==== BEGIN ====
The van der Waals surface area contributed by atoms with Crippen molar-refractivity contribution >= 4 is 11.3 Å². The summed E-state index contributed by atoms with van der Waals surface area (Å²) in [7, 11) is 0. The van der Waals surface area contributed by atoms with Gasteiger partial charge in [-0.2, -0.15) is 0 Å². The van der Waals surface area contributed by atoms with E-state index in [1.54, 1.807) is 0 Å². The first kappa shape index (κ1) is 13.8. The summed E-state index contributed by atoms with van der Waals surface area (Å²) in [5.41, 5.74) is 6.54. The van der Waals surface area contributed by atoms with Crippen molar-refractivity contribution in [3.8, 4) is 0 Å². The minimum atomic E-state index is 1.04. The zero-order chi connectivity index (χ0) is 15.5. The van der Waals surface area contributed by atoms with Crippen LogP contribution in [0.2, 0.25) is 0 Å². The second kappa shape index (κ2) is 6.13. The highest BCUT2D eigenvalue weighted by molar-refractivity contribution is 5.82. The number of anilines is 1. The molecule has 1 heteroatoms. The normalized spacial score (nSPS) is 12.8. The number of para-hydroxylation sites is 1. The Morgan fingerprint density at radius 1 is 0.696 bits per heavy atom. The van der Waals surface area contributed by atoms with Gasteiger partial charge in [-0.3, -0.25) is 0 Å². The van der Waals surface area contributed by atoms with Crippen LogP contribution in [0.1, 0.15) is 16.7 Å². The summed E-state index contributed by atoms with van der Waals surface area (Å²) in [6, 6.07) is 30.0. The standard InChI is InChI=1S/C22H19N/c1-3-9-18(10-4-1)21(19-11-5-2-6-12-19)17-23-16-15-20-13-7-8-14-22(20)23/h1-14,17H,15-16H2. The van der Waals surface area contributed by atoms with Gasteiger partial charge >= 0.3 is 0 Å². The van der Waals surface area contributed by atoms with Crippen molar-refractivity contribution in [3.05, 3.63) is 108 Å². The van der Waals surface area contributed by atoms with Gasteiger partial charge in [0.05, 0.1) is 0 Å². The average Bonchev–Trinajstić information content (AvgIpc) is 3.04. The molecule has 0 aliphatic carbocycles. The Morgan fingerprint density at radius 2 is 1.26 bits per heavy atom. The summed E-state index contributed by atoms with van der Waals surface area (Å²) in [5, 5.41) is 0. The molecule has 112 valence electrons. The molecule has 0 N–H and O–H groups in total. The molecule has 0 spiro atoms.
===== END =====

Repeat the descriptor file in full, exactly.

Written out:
The van der Waals surface area contributed by atoms with Crippen molar-refractivity contribution >= 4 is 11.3 Å². The summed E-state index contributed by atoms with van der Waals surface area (Å²) in [7, 11) is 0. The van der Waals surface area contributed by atoms with Gasteiger partial charge in [-0.2, -0.15) is 0 Å². The van der Waals surface area contributed by atoms with E-state index in [1.54, 1.807) is 0 Å². The first kappa shape index (κ1) is 13.8. The summed E-state index contributed by atoms with van der Waals surface area (Å²) in [5.41, 5.74) is 6.54. The van der Waals surface area contributed by atoms with Crippen molar-refractivity contribution in [3.8, 4) is 0 Å². The minimum atomic E-state index is 1.04. The zero-order chi connectivity index (χ0) is 15.5. The van der Waals surface area contributed by atoms with Crippen LogP contribution in [0.2, 0.25) is 0 Å². The second kappa shape index (κ2) is 6.13. The highest BCUT2D eigenvalue weighted by molar-refractivity contribution is 5.82. The number of anilines is 1. The molecule has 1 heteroatoms. The normalized spacial score (nSPS) is 12.8. The number of para-hydroxylation sites is 1. The Morgan fingerprint density at radius 1 is 0.696 bits per heavy atom. The van der Waals surface area contributed by atoms with Gasteiger partial charge in [-0.3, -0.25) is 0 Å². The van der Waals surface area contributed by atoms with Crippen LogP contribution in [0.1, 0.15) is 16.7 Å². The summed E-state index contributed by atoms with van der Waals surface area (Å²) in [6, 6.07) is 30.0. The standard InChI is InChI=1S/C22H19N/c1-3-9-18(10-4-1)21(19-11-5-2-6-12-19)17-23-16-15-20-13-7-8-14-22(20)23/h1-14,17H,15-16H2. The van der Waals surface area contributed by atoms with Gasteiger partial charge >= 0.3 is 0 Å². The van der Waals surface area contributed by atoms with Crippen molar-refractivity contribution in [3.05, 3.63) is 108 Å². The van der Waals surface area contributed by atoms with Gasteiger partial charge in [0.05, 0.1) is 0 Å². The average Bonchev–Trinajstić information content (AvgIpc) is 3.04. The molecule has 0 aliphatic carbocycles. The Morgan fingerprint density at radius 2 is 1.26 bits per heavy atom. The summed E-state index contributed by atoms with van der Waals surface area (Å²) in [5, 5.41) is 0. The molecule has 112 valence electrons. The molecule has 0 N–H and O–H groups in total. The molecule has 0 spiro atoms.